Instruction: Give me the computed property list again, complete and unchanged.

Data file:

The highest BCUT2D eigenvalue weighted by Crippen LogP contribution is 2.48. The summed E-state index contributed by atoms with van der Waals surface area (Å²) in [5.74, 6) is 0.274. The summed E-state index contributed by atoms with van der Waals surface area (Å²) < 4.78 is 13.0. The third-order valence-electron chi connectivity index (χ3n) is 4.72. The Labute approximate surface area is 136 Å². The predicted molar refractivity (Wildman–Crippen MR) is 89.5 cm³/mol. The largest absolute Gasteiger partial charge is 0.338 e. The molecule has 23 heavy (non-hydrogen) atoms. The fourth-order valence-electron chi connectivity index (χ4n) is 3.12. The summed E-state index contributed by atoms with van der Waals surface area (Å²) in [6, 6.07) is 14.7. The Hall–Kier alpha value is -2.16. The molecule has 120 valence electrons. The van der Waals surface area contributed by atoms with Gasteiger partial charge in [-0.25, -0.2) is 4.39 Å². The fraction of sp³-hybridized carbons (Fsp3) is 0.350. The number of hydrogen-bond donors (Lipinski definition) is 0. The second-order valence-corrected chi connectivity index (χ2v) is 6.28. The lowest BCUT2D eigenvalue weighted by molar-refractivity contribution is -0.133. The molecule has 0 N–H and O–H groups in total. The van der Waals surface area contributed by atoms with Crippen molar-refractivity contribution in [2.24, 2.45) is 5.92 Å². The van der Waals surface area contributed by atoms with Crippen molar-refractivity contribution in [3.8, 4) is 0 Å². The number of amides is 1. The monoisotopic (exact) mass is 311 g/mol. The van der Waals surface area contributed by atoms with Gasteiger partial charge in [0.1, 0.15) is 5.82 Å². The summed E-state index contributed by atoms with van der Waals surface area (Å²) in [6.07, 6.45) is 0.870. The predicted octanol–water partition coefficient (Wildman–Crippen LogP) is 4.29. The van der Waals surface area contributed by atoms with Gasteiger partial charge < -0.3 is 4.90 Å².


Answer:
The highest BCUT2D eigenvalue weighted by Crippen LogP contribution is 2.48. The summed E-state index contributed by atoms with van der Waals surface area (Å²) in [5.74, 6) is 0.274. The summed E-state index contributed by atoms with van der Waals surface area (Å²) < 4.78 is 13.0. The third-order valence-electron chi connectivity index (χ3n) is 4.72. The Labute approximate surface area is 136 Å². The predicted molar refractivity (Wildman–Crippen MR) is 89.5 cm³/mol. The largest absolute Gasteiger partial charge is 0.338 e. The molecule has 23 heavy (non-hydrogen) atoms. The fourth-order valence-electron chi connectivity index (χ4n) is 3.12. The summed E-state index contributed by atoms with van der Waals surface area (Å²) in [6, 6.07) is 14.7. The Hall–Kier alpha value is -2.16. The molecule has 120 valence electrons. The van der Waals surface area contributed by atoms with Gasteiger partial charge in [-0.25, -0.2) is 4.39 Å². The fraction of sp³-hybridized carbons (Fsp3) is 0.350. The number of hydrogen-bond donors (Lipinski definition) is 0. The second-order valence-corrected chi connectivity index (χ2v) is 6.28. The lowest BCUT2D eigenvalue weighted by molar-refractivity contribution is -0.133. The molecule has 0 N–H and O–H groups in total. The van der Waals surface area contributed by atoms with Crippen molar-refractivity contribution in [2.24, 2.45) is 5.92 Å². The van der Waals surface area contributed by atoms with Crippen molar-refractivity contribution in [3.8, 4) is 0 Å². The number of amides is 1. The monoisotopic (exact) mass is 311 g/mol. The van der Waals surface area contributed by atoms with Gasteiger partial charge in [0.1, 0.15) is 5.82 Å². The summed E-state index contributed by atoms with van der Waals surface area (Å²) in [6.07, 6.45) is 0.870. The predicted octanol–water partition coefficient (Wildman–Crippen LogP) is 4.29. The van der Waals surface area contributed by atoms with Gasteiger partial charge < -0.3 is 4.90 Å².